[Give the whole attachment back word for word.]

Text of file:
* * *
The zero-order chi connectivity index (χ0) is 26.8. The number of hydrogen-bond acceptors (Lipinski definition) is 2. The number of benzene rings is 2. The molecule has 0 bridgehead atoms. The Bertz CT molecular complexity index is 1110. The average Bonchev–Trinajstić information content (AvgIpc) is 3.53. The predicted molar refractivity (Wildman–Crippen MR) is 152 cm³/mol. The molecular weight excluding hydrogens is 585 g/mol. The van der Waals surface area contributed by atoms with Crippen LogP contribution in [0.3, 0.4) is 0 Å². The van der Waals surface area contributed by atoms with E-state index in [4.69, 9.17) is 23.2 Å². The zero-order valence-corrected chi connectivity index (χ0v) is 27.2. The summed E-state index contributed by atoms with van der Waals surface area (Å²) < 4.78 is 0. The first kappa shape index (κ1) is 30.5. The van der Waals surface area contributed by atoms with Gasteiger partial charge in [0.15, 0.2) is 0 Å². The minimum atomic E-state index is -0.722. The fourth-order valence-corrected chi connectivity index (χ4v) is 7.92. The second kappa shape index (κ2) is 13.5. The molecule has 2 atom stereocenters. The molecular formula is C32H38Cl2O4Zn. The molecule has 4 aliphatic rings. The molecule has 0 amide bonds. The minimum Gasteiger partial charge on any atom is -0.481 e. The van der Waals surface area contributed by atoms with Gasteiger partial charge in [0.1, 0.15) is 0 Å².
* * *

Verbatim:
The zero-order chi connectivity index (χ0) is 26.8. The number of hydrogen-bond acceptors (Lipinski definition) is 2. The number of benzene rings is 2. The molecule has 0 bridgehead atoms. The Bertz CT molecular complexity index is 1110. The average Bonchev–Trinajstić information content (AvgIpc) is 3.53. The predicted molar refractivity (Wildman–Crippen MR) is 152 cm³/mol. The molecular weight excluding hydrogens is 585 g/mol. The van der Waals surface area contributed by atoms with Crippen LogP contribution in [0.3, 0.4) is 0 Å². The van der Waals surface area contributed by atoms with E-state index in [4.69, 9.17) is 23.2 Å². The zero-order valence-corrected chi connectivity index (χ0v) is 27.2. The summed E-state index contributed by atoms with van der Waals surface area (Å²) < 4.78 is 0. The first kappa shape index (κ1) is 30.5. The van der Waals surface area contributed by atoms with Gasteiger partial charge in [0.15, 0.2) is 0 Å². The minimum atomic E-state index is -0.722. The fourth-order valence-corrected chi connectivity index (χ4v) is 7.92. The second kappa shape index (κ2) is 13.5. The molecule has 2 atom stereocenters. The molecular formula is C32H38Cl2O4Zn. The molecule has 4 aliphatic rings. The molecule has 0 amide bonds. The minimum Gasteiger partial charge on any atom is -0.481 e. The van der Waals surface area contributed by atoms with Gasteiger partial charge in [0.1, 0.15) is 0 Å².